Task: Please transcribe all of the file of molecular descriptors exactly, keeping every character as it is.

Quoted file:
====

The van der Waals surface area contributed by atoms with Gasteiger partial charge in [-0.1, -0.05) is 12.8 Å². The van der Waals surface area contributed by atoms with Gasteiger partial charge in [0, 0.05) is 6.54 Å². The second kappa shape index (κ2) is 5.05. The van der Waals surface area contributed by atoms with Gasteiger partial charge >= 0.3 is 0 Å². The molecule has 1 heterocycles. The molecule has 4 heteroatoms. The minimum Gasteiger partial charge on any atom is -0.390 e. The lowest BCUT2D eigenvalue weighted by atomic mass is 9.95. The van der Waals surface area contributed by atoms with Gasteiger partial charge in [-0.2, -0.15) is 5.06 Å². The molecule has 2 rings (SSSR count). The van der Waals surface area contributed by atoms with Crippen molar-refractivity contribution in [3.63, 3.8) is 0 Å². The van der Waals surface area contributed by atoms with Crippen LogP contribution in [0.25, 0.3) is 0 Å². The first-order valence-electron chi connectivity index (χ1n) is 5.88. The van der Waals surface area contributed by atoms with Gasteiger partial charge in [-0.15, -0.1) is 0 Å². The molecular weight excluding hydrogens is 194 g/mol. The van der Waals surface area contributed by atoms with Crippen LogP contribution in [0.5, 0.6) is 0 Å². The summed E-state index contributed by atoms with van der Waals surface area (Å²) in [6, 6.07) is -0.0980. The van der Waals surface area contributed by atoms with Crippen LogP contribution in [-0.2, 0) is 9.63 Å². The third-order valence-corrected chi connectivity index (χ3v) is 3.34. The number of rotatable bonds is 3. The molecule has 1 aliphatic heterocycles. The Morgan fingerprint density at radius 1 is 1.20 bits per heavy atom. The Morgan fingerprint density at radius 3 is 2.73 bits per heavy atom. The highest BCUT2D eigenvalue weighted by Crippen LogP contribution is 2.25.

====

The van der Waals surface area contributed by atoms with Gasteiger partial charge in [-0.1, -0.05) is 12.8 Å². The van der Waals surface area contributed by atoms with Gasteiger partial charge in [0, 0.05) is 6.54 Å². The second kappa shape index (κ2) is 5.05. The van der Waals surface area contributed by atoms with Gasteiger partial charge >= 0.3 is 0 Å². The molecule has 1 heterocycles. The molecule has 4 heteroatoms. The minimum Gasteiger partial charge on any atom is -0.390 e. The lowest BCUT2D eigenvalue weighted by atomic mass is 9.95. The van der Waals surface area contributed by atoms with Gasteiger partial charge in [-0.2, -0.15) is 5.06 Å². The molecule has 2 rings (SSSR count). The van der Waals surface area contributed by atoms with Crippen molar-refractivity contribution in [3.63, 3.8) is 0 Å². The van der Waals surface area contributed by atoms with Crippen LogP contribution in [0.25, 0.3) is 0 Å². The first-order valence-electron chi connectivity index (χ1n) is 5.88. The van der Waals surface area contributed by atoms with Gasteiger partial charge in [-0.15, -0.1) is 0 Å². The molecular weight excluding hydrogens is 194 g/mol. The van der Waals surface area contributed by atoms with Crippen LogP contribution in [0.5, 0.6) is 0 Å². The summed E-state index contributed by atoms with van der Waals surface area (Å²) in [6, 6.07) is -0.0980. The van der Waals surface area contributed by atoms with Crippen LogP contribution in [-0.2, 0) is 9.63 Å². The third-order valence-corrected chi connectivity index (χ3v) is 3.34. The number of rotatable bonds is 3. The molecule has 1 aliphatic heterocycles. The Morgan fingerprint density at radius 1 is 1.20 bits per heavy atom. The Morgan fingerprint density at radius 3 is 2.73 bits per heavy atom. The highest BCUT2D eigenvalue weighted by Crippen LogP contribution is 2.25.